Angela Gervasi was enjoying a day off Thursday when she got a text from a co-worker: “Have you heard?”
Her co-worker quickly filled her in: P.J. Clarke’s, the restaurant where she worked in Philadelphia, was letting her and some other employees go. Confirmation came in a letter citing “developments” with the coronavirus outbreak. By Monday, the place had shut down.
Gervasi barely had time to process the bad news before she got more: The Florida radio station where she had been applying for a job told her that the hiring process might be delayed as the station shifted to a work-from-home setup. Then, on Monday, she learned that another local restaurant, where she was training as a cook, was closing.
“Everyone is afraid to hire,” said Gervasi, 24, who is looking for freelance work to support herself. “Nobody really knows what’s about to happen.”
However events unfold, one thing is becoming clear: As the effects of the coronavirus pandemic hit the job market, the damage looks likely to be much deeper and longer lasting than seemed possible even a week ago.
Marriott International, the hotel operator, said Tuesday that it would begin furloughing tens of thousands of employees worldwide. Restaurants, coffee shops, gyms and other small businesses have begun laying off workers outright. On Monday, a flood of inquiries from newly jobless New Yorkers crashed the website for the state’s unemployment insurance system.
With striking speed, Democrats and Republicans in Washington have embraced proposals for cash payments to Americans to help offset the economic damage. On Tuesday, President Donald Trump endorsed the move, after previously pushing for a payroll-tax cut instead.
Relatively few companies outside the hospitality industry have announced significant job cuts, with many saying they will continue to pay employees even while they are closed, though often for fewer hours of work than normal.
But that cushion seems unsustainable. Most small businesses do not have the financial buffer to pay workers for long if revenue dries up. And while larger public companies may have access to cash, they also have shareholders who want executives to watch the bottom line.
“It’s simple math,” said Deborah Weinswig, founder of Coresight Research, an advisory and research firm that specializes in retail and technology. “You can’t have all expenses and no revenue.”
IHS Markit, an economic forecasting firm, said Monday that it expected the unemployment rate to rise to 6% by mid-2021, up from 3.5% in February. The Economic Policy Institute, a progressive research group, estimated Tuesday that the outbreak could eliminate 3 million jobs by summer.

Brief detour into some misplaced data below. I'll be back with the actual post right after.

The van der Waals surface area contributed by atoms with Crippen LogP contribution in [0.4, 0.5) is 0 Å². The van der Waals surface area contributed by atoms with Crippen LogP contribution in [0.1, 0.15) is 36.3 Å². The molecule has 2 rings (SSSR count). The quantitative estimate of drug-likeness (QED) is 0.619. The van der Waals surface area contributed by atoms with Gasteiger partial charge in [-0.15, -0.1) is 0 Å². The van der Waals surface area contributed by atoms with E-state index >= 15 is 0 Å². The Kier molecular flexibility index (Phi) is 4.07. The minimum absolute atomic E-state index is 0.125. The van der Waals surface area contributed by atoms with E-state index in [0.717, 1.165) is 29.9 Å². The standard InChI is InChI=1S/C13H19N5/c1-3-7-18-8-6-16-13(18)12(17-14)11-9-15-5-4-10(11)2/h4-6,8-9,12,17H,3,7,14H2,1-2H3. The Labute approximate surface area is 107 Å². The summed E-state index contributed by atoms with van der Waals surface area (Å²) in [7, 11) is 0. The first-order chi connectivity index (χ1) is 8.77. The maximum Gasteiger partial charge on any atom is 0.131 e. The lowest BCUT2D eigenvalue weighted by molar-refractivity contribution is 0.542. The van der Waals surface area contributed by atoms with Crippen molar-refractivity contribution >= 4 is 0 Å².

Kevin Hassett, who served as a top economic adviser to President Donald Trump until last summer, said Monday that the U.S. economy could shed as many as 1 million jobs in March alone because of layoffs and hiring freezes related to the coronavirus.
“If you have normal job disruption, and hiring just stops,” Hassett said, “you’ll have the worst jobs number ever.”
Eileen Hanley was wrapping up her weekend and getting ready for the week ahead Sunday evening when an email popped up in her inbox with the subject line “COVID-19 uncertainty.” It was from her boss at the small Manhattan law firm where she worked part time as a receptionist.
“We hope you are feeling well during this time,” the email began. Then it cut to the chase: The firm was losing revenue because of the outbreak, and it would have to eliminate “a number of positions,” including hers, “effective immediately.”
“It feels so strange,” Hanley said. “A week ago, everything was fine and I was living my life, and now I’m at home and it feels like I have so much time and nothing to do.”
In addition to her receptionist job, Hanley, 27, is a musician, actor and stand-up comedian. Those gigs started drying up late last week, she said, as venues closed and groups canceled shows and performances. Then, on Sunday, Gov. Andrew Cuomo of New York announced that restaurants would be limited to delivery, eliminating another of Hanley’s jobs, as a part-time server at a Manhattan taqueria.
Still, she thought her receptionist job was safe; just Friday, the firm had been talking about equipping her with the technology to work from home. At the worst, she thought, she would end up seeing her pay or hours cut for a couple of weeks.
Instead, she spent Monday pursuing jobs she could do from home — transcription, administrative work, teaching English classes online — and applying for unemployment benefits.